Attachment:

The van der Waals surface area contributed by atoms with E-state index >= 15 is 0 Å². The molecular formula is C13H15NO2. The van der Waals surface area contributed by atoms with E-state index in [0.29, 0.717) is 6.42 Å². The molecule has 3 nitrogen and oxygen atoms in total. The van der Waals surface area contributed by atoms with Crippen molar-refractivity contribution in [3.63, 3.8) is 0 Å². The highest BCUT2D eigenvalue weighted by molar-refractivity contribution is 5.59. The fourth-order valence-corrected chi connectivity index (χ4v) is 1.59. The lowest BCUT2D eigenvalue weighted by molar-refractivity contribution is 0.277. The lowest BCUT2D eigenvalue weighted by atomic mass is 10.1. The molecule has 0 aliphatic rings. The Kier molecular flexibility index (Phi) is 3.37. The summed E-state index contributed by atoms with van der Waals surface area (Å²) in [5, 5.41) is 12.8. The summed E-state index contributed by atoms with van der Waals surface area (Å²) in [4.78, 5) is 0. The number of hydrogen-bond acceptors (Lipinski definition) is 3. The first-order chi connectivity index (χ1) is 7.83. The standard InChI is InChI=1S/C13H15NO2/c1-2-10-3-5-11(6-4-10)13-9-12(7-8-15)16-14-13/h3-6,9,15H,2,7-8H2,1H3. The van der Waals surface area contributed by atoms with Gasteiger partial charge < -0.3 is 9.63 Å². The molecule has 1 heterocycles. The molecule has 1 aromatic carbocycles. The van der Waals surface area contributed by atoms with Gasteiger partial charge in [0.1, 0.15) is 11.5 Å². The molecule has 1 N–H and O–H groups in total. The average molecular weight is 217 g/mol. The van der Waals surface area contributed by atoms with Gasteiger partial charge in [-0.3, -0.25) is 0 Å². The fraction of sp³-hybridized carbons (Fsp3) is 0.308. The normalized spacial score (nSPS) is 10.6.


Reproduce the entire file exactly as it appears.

The van der Waals surface area contributed by atoms with E-state index >= 15 is 0 Å². The molecular formula is C13H15NO2. The van der Waals surface area contributed by atoms with E-state index in [0.29, 0.717) is 6.42 Å². The molecule has 3 nitrogen and oxygen atoms in total. The van der Waals surface area contributed by atoms with Crippen molar-refractivity contribution in [3.63, 3.8) is 0 Å². The highest BCUT2D eigenvalue weighted by molar-refractivity contribution is 5.59. The fourth-order valence-corrected chi connectivity index (χ4v) is 1.59. The lowest BCUT2D eigenvalue weighted by molar-refractivity contribution is 0.277. The lowest BCUT2D eigenvalue weighted by atomic mass is 10.1. The molecule has 0 aliphatic rings. The Kier molecular flexibility index (Phi) is 3.37. The summed E-state index contributed by atoms with van der Waals surface area (Å²) in [5, 5.41) is 12.8. The summed E-state index contributed by atoms with van der Waals surface area (Å²) in [4.78, 5) is 0. The number of hydrogen-bond acceptors (Lipinski definition) is 3. The first-order chi connectivity index (χ1) is 7.83. The standard InChI is InChI=1S/C13H15NO2/c1-2-10-3-5-11(6-4-10)13-9-12(7-8-15)16-14-13/h3-6,9,15H,2,7-8H2,1H3. The van der Waals surface area contributed by atoms with Gasteiger partial charge < -0.3 is 9.63 Å². The molecule has 1 heterocycles. The molecule has 1 aromatic carbocycles. The van der Waals surface area contributed by atoms with Gasteiger partial charge in [0.1, 0.15) is 11.5 Å². The molecule has 1 N–H and O–H groups in total. The average molecular weight is 217 g/mol. The van der Waals surface area contributed by atoms with Gasteiger partial charge in [-0.3, -0.25) is 0 Å². The fraction of sp³-hybridized carbons (Fsp3) is 0.308. The normalized spacial score (nSPS) is 10.6.